How is #Covid19 affecting children’s access to education? Human Rights Watch is researching the impact of the pandemic on students, parents, and teachers, and we want to hear from you.

If you would be interested in being interviewed to share your experiences, please email toobyn@hrw.org for more details. You can also call or text Nicole on (0459) 464273.

GO Alumni: Calling Creatives!

Screen NSW, in partnership with Bunya Talent, have set up an Indigenous Talent Creative Incubator – an initiative that is as fabulous as it sounds. By applying you have the opportunity to join up to 8 Indigenous producers, writers, writer/directors or director/producers taking part in a 3-day Creative Incubator workshop in Sydney from 21st – 23rd October 2020. The intensive workshop features masterclasses and one-to-one mentoring with experienced writers, directors and producers.

The aim of the Creative Incubator is to identify and develop indigenous talent and advance the story ideas and skills of emerging film, tv and digital creatives in NSW. You have until 31 July to apply, and you can find out more here.

Learn to Drive with TAFE NSW

If you’re over 16 and keen to earn your NSW driver’s licence, TAFE NSW is offering to run its online Aboriginal Learner Drivers Program to support you step by step.  Running the course is dependent on having enough people register their interest.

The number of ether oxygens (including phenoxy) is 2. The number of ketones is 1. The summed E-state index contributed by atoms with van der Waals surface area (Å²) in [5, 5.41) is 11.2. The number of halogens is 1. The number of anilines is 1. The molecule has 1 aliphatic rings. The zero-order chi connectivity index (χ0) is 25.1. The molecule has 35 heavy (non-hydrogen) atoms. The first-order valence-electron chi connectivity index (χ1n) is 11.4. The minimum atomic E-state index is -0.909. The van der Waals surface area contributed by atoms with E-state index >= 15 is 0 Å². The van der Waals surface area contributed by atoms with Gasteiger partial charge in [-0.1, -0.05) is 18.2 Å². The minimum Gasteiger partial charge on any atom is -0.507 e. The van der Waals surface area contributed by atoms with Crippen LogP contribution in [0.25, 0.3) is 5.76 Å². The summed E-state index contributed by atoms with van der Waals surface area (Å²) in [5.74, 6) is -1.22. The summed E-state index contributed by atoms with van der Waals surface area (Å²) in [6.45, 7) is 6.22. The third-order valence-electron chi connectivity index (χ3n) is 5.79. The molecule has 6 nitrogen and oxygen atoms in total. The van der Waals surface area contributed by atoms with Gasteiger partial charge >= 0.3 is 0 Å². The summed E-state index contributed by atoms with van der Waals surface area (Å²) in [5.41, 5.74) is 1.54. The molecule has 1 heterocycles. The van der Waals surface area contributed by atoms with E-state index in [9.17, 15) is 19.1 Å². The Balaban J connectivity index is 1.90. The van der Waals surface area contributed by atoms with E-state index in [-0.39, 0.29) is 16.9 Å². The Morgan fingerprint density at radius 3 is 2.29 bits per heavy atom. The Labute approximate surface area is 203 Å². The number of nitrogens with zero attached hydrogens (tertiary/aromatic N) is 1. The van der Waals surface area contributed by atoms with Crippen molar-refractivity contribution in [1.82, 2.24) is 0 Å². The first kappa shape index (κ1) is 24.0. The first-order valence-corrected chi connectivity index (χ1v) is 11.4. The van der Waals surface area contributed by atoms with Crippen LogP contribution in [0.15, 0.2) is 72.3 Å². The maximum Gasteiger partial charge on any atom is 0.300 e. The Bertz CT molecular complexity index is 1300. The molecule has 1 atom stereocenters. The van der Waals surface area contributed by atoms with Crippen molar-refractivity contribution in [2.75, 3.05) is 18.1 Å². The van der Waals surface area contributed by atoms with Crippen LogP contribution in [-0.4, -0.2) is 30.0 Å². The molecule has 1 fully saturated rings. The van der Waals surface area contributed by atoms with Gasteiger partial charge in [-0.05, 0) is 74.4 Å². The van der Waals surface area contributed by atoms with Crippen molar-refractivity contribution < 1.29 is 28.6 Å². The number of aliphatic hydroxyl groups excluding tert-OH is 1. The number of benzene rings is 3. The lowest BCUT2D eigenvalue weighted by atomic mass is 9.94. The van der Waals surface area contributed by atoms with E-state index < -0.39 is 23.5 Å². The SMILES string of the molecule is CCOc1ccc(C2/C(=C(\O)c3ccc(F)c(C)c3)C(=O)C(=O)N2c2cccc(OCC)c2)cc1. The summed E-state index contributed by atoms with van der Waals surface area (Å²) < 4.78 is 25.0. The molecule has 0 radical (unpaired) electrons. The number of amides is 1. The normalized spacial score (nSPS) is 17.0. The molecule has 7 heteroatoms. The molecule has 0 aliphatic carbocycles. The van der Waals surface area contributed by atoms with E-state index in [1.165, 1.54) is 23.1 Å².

To sign up, contact Alicia Doolan on 02 8782 0300 or alicia.doolan@kari.org.au.

Surround Sound – The Pillow Fort

A pillow fort is what journalists fondly call an improvised sound studio, created from whatever soft furnishings they can stack to create an acoustic space to record their voice overs for tv and radio. Right now, journos everywhere are reporting from dining room tables and recording audio in makeshift C- shaped pillow forts that make themselves sound great! You can make your own fort to record stuff for school (or video gaming says Mark!).   It’s fun, and better still, you’ll sound like a professional.

Some top tips. 1. Find a space away from traffic and other noises like fridges.  2. Pick somewhere with curtains and carpet, or soft furnishing like a bed or lounge, and not a cupboard. 3. Gather pillows, blankets, cushions, cut up foam or even a piece of furniture. 4. Build your little bunker for your computer/microphone, making sure you have walls on the side and back and leaving room to breathe properly.  A pillow on top is optional. Here’s a photo of mine, and we’d love to see your creations for a prize!  Send a photo of your fort to mark@gofoundation.org.au.

Helpful Covid-19 Contacts

  • You can find all the latest COVID-19 details for NSW schools, universities, and childcare here, and details about SA schools here.
  • Kids Helpline has a special COVID-19 information page, which is a great resource, and there’s someone to talk to 24/7 online or by phoning 1800 551800
  • Visit health.gov.au for the latest health advice or call the 24-hour National COVID-19 Hotline on 1800 020 080.
  • Visit the Department of Social Services for the latest information about COVID-19 assistance and support services.
  • Ask Izzy is a free and anonymous website where you can search over 360,000 services to find food, housing, counselling, legal advice, and a whole lot more. Ask Izzy’s Facebook page is also full of useful info.

Stay safe and warm, GO Family!